Swiss Army-like mobile devices aren't just the stuff of Kubrick movies. While your smartphone already enables you to simultaneously run a conference call, check your stocks, and defeat hordes of thieving pigs, mobile devices may also transform the way you interact with money.
With the impetus of Google Wallet, Isis, and other emergent mobile payment technologies, a generation of mobile payment applications is challenging the domination of traditional players -- banks and payment processors -- in the payments space.
For U.S. consumers, competition could be a great thing. There are significant benefits beyond having a sleeker, aluminosilicate glass-covered alternative to your worn leather wallet. But mobile payments can serve more than our need for convenience.
For unbanked and impoverished people, the explosive demand for mobile payments and online commerce in emerging markets represents a significant shift in financial access. More than half of citizens of the developing world are cell phone subscribers, reports the U.N. These are people who could have access to financial services for the first time thanks to mobile payments.
With the size of the payments market -- credit cards alone process $2.5 trillion in payments annually -- and enormous opportunity for technology disruption, this is a potential global finance-tech transformation. Mobile payments have significant implications for everyday consumers from San Francisco to New York, as well as from Surat to Nairobi. Let's take a look at why this high-tech trend may turn the U.S -- and the world -- into a plastic-less, cashless consumer culture in our lifetime.
Should Consumers Hop on the Mobile Bandwagon?
Early adopters will be getting in line for Google Wallet and carrier-led rival mobile payment platform Isis. But the average consumer might not be far behind. It's not just convenient and the high-tech cool to "touch-and-go" pay with your phone. Mobile payments have practical, valuable benefits that may compel everyday consumers to toss their trifold for a mobile wallet.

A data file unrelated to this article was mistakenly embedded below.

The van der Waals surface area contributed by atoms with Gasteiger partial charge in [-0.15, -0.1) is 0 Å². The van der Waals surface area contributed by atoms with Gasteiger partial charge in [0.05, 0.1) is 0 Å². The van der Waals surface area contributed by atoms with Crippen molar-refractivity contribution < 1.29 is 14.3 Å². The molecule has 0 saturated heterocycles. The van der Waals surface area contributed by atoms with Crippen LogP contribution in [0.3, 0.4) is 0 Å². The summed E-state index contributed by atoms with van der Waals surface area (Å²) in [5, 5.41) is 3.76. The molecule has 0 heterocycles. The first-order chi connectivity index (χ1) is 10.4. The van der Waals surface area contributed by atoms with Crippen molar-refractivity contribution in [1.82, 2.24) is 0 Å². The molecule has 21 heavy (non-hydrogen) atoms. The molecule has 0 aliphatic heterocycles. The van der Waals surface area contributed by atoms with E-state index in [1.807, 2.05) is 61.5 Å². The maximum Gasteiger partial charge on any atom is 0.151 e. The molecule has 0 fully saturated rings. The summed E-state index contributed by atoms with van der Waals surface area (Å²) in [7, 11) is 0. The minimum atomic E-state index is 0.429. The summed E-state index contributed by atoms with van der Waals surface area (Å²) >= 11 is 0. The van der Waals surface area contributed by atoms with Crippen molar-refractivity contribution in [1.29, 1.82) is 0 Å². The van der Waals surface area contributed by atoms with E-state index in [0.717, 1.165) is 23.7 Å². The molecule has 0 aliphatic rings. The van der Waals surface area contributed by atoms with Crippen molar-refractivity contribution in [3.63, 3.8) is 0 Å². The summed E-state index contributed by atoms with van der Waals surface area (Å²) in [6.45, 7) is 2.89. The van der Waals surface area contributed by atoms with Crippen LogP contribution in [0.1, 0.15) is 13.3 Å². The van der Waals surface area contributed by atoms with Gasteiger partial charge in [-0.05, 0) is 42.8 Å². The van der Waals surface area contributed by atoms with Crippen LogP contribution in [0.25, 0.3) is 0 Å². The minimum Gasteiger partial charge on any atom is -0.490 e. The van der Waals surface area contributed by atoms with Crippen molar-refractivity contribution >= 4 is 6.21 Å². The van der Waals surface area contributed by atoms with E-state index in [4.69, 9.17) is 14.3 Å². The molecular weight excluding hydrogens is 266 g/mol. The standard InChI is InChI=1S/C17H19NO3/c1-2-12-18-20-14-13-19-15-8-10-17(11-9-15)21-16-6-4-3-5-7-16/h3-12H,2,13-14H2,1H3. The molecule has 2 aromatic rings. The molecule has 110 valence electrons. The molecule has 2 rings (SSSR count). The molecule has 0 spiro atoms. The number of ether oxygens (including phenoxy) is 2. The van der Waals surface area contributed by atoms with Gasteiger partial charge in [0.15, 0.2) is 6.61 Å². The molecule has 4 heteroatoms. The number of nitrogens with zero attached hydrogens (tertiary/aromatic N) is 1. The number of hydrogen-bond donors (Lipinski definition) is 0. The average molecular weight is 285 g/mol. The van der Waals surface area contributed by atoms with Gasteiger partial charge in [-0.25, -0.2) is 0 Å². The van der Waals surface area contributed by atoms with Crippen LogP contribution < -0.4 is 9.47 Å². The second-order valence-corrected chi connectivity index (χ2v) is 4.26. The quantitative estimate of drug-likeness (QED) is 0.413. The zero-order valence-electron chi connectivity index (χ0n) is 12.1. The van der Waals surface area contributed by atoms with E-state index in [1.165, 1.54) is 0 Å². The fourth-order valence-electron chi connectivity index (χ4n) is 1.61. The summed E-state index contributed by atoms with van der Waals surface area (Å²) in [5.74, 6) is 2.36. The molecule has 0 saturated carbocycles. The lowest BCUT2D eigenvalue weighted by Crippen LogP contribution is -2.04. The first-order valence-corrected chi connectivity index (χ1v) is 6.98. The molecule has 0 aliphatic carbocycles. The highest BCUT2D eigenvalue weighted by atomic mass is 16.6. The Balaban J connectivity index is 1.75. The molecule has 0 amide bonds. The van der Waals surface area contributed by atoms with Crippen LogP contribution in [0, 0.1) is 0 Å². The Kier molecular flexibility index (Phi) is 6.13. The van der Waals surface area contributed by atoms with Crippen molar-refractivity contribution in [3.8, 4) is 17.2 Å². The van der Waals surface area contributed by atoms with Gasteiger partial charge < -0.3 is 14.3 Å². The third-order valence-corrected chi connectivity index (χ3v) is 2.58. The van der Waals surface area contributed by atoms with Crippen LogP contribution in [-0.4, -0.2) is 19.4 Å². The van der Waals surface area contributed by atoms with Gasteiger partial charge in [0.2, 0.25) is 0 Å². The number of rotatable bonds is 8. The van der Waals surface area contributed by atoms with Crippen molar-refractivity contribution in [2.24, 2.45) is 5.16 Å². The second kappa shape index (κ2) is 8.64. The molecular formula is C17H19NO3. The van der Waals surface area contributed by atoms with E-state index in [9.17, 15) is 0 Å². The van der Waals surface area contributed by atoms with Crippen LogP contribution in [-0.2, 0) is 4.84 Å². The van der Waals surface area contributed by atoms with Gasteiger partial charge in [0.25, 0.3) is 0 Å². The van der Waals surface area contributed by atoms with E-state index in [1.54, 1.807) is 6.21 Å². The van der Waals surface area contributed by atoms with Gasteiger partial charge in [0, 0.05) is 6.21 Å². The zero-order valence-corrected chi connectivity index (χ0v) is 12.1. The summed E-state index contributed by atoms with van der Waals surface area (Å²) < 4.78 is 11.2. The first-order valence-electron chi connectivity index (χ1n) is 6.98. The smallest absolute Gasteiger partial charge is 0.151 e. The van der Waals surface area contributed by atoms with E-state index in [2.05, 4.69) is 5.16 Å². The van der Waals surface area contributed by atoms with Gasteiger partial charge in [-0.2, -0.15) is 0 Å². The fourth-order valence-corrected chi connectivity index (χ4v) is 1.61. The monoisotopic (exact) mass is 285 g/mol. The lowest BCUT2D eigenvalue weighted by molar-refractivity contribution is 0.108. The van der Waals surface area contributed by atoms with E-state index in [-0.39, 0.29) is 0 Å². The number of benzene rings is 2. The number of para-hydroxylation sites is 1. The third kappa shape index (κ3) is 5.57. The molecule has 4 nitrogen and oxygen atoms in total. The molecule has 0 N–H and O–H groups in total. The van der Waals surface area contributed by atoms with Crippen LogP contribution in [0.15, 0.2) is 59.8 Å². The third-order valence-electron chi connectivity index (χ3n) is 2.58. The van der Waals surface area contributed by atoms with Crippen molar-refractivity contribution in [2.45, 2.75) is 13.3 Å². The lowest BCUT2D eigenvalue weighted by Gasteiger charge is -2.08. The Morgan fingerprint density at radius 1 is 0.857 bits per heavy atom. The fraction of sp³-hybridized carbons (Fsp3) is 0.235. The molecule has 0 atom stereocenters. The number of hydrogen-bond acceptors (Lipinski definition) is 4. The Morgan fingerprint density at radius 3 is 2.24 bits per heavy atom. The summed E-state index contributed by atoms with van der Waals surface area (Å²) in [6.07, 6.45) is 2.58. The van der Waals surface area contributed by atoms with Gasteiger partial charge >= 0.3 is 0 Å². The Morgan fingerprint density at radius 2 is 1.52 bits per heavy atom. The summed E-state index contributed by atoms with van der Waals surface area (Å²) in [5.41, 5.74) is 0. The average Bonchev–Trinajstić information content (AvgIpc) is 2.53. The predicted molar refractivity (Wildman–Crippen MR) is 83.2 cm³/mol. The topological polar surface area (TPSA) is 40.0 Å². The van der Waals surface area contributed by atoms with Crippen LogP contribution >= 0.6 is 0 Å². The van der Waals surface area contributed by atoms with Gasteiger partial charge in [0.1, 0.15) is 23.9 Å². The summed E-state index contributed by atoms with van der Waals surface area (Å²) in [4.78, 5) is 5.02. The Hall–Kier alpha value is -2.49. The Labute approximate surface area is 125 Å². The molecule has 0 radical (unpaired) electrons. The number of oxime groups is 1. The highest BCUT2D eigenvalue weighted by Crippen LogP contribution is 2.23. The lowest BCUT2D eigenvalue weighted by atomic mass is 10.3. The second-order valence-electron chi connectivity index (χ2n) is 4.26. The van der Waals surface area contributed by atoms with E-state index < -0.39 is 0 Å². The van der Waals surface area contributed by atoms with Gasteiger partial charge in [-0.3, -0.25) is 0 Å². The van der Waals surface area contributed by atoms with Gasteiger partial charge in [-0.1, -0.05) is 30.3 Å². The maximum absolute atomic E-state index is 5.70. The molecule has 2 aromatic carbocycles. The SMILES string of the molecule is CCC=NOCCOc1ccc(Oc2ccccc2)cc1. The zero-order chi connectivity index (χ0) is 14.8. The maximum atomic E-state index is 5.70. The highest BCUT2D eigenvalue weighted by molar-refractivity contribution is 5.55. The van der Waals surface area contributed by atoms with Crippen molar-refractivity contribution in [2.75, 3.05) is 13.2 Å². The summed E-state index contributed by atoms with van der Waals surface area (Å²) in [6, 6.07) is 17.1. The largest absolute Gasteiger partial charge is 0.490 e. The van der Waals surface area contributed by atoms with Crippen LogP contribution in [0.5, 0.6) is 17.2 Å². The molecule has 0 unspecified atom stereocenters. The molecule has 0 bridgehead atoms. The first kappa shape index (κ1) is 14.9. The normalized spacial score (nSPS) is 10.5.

Will Smartphones Effectively Replace Credit Cards?
The short answer is no, at least not yet.
While early adopters will build mobile payments' growth, there won't be a hockey stick-shaped adoption rate in the U.S. anytime soon. Early adopters may be on board, but because of supply and demand, it'll take time to hit mainstream. Consumers want merchants to support it, but merchants want to see enough consumers who will use it.
Changing the U.S. payments infrastructure by replacing credit card terminals for mobile payment technology is a huge, long-term undertaking. For many mom-and-pop shops and small retailers, it's a burden to invest in pricey Near Field Communications machines, mobile point-of-sale terminals, or whatever might emerge as the winning technology. And while the Walmarts and Targets can absorb the cost, cards and cash are still the dominant means of payment, so there's no urgency to switch to mobile payment technology.